Speculators added to wagers that the slump in oil futures, the worst since the global recession, is ending. Prices kept falling anyway.
Money managers raised their net-long position in U.S. crude to the highest in two months in the week ended Dec. 9, U.S. government data show. Most of the change came from short holdings contracting to the lowest level since August.
The same is occurring in Russia, a major oil exporter. The Russian central bank still has over $300 billion in foreign reserves and it has now hiked interest rates to 17% to stem the quickening pace of currency decline. What’s more is that the decline in the ruble exceeds the decline in oil prices, meaning that Russia is now earning more hard currency with its energy exports. But that won’t keep the currency from declining further still, causing a serious funding problem for Russian corporate debtors. And the market is now dominated by psychology because previous price moves are so significant in the consciousness of investors. No one wants to catch a falling knife. So bids have died up and the action is dominated by sellers. This is where power law distributions dominate.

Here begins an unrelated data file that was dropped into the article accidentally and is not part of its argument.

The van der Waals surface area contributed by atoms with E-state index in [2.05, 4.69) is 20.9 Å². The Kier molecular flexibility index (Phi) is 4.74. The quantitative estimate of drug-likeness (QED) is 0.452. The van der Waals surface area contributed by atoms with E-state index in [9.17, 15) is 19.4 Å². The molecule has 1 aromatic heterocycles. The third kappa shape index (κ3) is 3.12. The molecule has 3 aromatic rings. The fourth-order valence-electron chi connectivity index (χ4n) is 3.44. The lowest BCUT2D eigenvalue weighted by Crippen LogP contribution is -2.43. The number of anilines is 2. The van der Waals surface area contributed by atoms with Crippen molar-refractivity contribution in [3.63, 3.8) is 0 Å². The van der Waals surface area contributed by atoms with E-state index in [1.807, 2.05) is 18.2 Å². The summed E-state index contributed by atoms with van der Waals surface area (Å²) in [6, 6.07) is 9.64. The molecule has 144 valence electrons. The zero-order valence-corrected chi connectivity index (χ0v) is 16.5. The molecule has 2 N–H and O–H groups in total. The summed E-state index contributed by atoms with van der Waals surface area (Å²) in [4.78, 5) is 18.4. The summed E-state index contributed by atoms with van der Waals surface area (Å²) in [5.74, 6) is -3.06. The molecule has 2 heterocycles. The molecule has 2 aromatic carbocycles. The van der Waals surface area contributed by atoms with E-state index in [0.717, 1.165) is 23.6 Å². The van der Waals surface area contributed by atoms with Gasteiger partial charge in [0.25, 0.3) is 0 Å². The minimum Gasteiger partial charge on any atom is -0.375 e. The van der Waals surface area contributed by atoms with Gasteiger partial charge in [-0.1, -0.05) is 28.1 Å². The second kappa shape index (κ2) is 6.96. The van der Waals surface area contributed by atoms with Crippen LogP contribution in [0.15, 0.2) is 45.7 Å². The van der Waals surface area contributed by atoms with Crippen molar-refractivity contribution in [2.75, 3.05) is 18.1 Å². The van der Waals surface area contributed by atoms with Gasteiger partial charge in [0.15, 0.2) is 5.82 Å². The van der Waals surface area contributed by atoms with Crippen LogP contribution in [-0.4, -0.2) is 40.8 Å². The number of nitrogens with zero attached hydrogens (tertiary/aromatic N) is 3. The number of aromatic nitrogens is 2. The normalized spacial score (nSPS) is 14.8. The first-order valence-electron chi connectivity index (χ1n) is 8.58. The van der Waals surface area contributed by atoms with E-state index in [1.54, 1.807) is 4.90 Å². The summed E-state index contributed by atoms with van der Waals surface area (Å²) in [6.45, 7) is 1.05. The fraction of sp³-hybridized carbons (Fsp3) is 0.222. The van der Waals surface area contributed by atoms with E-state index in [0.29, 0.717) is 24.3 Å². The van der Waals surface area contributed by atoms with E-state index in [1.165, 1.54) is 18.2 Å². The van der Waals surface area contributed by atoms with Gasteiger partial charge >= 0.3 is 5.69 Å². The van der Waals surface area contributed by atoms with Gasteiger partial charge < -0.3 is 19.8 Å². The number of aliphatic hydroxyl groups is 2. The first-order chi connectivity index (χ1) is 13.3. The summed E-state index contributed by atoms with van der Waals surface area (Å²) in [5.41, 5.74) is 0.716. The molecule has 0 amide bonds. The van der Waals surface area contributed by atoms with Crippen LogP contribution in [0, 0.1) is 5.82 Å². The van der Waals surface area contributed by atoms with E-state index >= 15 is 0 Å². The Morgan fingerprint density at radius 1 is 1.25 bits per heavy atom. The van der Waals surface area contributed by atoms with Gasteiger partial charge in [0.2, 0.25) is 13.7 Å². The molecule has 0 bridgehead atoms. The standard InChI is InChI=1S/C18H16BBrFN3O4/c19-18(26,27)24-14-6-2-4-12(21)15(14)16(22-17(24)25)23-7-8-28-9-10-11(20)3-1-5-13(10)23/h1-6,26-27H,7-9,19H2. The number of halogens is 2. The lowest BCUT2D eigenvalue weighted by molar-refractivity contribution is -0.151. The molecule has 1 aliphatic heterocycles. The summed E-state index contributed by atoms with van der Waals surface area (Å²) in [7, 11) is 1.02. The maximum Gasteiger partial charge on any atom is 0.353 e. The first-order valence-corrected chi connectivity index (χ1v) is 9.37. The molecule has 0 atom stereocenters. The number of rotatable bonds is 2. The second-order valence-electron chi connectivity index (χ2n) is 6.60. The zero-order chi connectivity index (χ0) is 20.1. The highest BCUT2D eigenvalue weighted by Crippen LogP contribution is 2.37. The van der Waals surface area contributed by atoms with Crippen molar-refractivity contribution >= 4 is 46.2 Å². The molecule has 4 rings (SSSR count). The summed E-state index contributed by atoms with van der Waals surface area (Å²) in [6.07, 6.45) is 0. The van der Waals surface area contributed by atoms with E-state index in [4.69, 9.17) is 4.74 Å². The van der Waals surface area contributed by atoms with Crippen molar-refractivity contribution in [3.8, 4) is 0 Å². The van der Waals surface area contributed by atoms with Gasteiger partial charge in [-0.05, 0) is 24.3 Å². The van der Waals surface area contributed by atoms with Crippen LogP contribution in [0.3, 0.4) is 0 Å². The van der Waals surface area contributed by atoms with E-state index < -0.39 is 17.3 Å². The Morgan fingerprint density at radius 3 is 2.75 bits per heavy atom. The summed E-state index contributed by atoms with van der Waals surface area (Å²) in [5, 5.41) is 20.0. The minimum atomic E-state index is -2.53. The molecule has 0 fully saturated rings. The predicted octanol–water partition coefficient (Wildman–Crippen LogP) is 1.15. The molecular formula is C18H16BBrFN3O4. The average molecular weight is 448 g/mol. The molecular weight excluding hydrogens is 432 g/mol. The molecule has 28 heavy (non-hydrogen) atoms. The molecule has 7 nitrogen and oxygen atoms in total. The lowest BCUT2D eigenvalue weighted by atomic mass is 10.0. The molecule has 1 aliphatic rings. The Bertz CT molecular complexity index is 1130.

In Brazil, Petrobras announced that, for the second time, it is delaying quarterly financial results. People are talking about fraud and malfeasance as an issue for the delay. The company says that it has until 15 January to release its financials before it breaches debt covenants and is in technical default. But this can only add to a sense of panic and increase selling pressure in Brazil and emerging markets more generally. Corporate bonds in Latin America are selling off as a result, not just in Brazil but also in Colombia and Peru, according to the International Financing Review.
In the Middle East, Moody’s downgraded Lebanon to B2 from B1, adding a negative outlook to boot. Moody’s said the rise in government debt was the reason for the downgrade. They also cited the effects of the Syrian crisis “on government finances, economic growth and political stability.”
I would call this a crisis at this point – a mini crisis to be sure, but a crisis nonetheless.